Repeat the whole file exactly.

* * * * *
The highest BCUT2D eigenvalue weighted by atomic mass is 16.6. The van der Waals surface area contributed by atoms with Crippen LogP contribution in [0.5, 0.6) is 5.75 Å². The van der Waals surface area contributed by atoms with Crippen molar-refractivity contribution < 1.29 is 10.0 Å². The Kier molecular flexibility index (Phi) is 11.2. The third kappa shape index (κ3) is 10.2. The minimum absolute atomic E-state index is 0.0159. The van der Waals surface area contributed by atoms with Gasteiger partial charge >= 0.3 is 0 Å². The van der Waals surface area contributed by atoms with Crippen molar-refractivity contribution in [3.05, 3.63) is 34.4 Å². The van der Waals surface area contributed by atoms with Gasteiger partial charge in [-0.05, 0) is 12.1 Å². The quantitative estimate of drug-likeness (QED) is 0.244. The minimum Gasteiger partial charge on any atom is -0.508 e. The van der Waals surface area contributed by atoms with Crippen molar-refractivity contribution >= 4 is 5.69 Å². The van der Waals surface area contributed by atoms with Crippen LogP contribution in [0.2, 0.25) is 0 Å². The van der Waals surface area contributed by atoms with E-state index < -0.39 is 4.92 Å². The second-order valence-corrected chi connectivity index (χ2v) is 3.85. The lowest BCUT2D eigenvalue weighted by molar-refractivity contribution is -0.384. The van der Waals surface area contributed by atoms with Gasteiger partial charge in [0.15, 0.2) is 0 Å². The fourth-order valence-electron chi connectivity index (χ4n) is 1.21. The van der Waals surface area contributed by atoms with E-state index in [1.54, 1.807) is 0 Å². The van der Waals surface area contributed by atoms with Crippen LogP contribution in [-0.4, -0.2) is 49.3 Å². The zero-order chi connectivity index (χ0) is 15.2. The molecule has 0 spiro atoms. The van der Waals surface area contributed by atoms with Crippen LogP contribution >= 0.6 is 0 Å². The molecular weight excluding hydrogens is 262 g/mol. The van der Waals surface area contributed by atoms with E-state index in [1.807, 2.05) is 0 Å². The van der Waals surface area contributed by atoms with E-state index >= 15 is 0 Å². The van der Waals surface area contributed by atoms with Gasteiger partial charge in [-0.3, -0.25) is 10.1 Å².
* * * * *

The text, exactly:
The highest BCUT2D eigenvalue weighted by atomic mass is 16.6. The van der Waals surface area contributed by atoms with Crippen LogP contribution in [0.5, 0.6) is 5.75 Å². The van der Waals surface area contributed by atoms with Crippen molar-refractivity contribution < 1.29 is 10.0 Å². The Kier molecular flexibility index (Phi) is 11.2. The third kappa shape index (κ3) is 10.2. The minimum absolute atomic E-state index is 0.0159. The van der Waals surface area contributed by atoms with Gasteiger partial charge >= 0.3 is 0 Å². The van der Waals surface area contributed by atoms with Crippen molar-refractivity contribution in [3.05, 3.63) is 34.4 Å². The van der Waals surface area contributed by atoms with Gasteiger partial charge in [-0.05, 0) is 12.1 Å². The quantitative estimate of drug-likeness (QED) is 0.244. The minimum Gasteiger partial charge on any atom is -0.508 e. The van der Waals surface area contributed by atoms with Crippen molar-refractivity contribution >= 4 is 5.69 Å². The van der Waals surface area contributed by atoms with Crippen LogP contribution in [0.2, 0.25) is 0 Å². The van der Waals surface area contributed by atoms with E-state index < -0.39 is 4.92 Å². The second-order valence-corrected chi connectivity index (χ2v) is 3.85. The lowest BCUT2D eigenvalue weighted by molar-refractivity contribution is -0.384. The van der Waals surface area contributed by atoms with Gasteiger partial charge in [0.15, 0.2) is 0 Å². The fourth-order valence-electron chi connectivity index (χ4n) is 1.21. The van der Waals surface area contributed by atoms with E-state index in [1.54, 1.807) is 0 Å². The van der Waals surface area contributed by atoms with Crippen LogP contribution in [-0.4, -0.2) is 49.3 Å². The zero-order chi connectivity index (χ0) is 15.2. The molecule has 0 spiro atoms. The van der Waals surface area contributed by atoms with Crippen LogP contribution >= 0.6 is 0 Å². The molecular weight excluding hydrogens is 262 g/mol. The van der Waals surface area contributed by atoms with E-state index in [1.807, 2.05) is 0 Å². The van der Waals surface area contributed by atoms with E-state index >= 15 is 0 Å². The van der Waals surface area contributed by atoms with Gasteiger partial charge in [-0.3, -0.25) is 10.1 Å².